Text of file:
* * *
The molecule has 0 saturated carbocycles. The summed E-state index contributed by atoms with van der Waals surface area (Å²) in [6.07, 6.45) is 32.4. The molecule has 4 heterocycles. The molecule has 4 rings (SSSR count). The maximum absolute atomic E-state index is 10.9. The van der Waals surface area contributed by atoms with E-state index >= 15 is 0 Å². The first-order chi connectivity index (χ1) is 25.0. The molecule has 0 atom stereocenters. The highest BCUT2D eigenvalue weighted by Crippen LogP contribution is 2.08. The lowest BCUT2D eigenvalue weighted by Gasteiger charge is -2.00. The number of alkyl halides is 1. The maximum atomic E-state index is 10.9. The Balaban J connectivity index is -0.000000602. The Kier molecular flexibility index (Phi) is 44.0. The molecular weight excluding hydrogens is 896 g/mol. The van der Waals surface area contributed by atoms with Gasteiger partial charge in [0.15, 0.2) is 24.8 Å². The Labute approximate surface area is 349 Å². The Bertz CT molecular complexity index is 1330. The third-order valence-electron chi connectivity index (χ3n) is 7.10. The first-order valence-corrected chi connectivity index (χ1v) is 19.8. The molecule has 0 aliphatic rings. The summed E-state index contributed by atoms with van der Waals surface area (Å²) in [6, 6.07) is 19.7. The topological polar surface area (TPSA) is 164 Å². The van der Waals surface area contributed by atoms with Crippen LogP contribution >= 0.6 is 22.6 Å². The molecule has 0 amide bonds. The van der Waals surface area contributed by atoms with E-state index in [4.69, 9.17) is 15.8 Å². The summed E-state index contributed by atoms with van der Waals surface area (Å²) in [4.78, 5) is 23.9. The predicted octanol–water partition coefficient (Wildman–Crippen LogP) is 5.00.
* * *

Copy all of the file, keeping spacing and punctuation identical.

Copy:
The molecule has 0 saturated carbocycles. The summed E-state index contributed by atoms with van der Waals surface area (Å²) in [6.07, 6.45) is 32.4. The molecule has 4 heterocycles. The molecule has 4 rings (SSSR count). The maximum absolute atomic E-state index is 10.9. The van der Waals surface area contributed by atoms with E-state index >= 15 is 0 Å². The first-order chi connectivity index (χ1) is 25.0. The molecule has 0 atom stereocenters. The highest BCUT2D eigenvalue weighted by Crippen LogP contribution is 2.08. The lowest BCUT2D eigenvalue weighted by Gasteiger charge is -2.00. The number of alkyl halides is 1. The maximum atomic E-state index is 10.9. The Balaban J connectivity index is -0.000000602. The Kier molecular flexibility index (Phi) is 44.0. The molecular weight excluding hydrogens is 896 g/mol. The van der Waals surface area contributed by atoms with Gasteiger partial charge in [0.15, 0.2) is 24.8 Å². The Labute approximate surface area is 349 Å². The Bertz CT molecular complexity index is 1330. The third-order valence-electron chi connectivity index (χ3n) is 7.10. The first-order valence-corrected chi connectivity index (χ1v) is 19.8. The molecule has 0 aliphatic rings. The summed E-state index contributed by atoms with van der Waals surface area (Å²) in [6, 6.07) is 19.7. The topological polar surface area (TPSA) is 164 Å². The van der Waals surface area contributed by atoms with Crippen LogP contribution >= 0.6 is 22.6 Å². The molecule has 0 amide bonds. The van der Waals surface area contributed by atoms with E-state index in [4.69, 9.17) is 15.8 Å². The summed E-state index contributed by atoms with van der Waals surface area (Å²) in [4.78, 5) is 23.9. The predicted octanol–water partition coefficient (Wildman–Crippen LogP) is 5.00.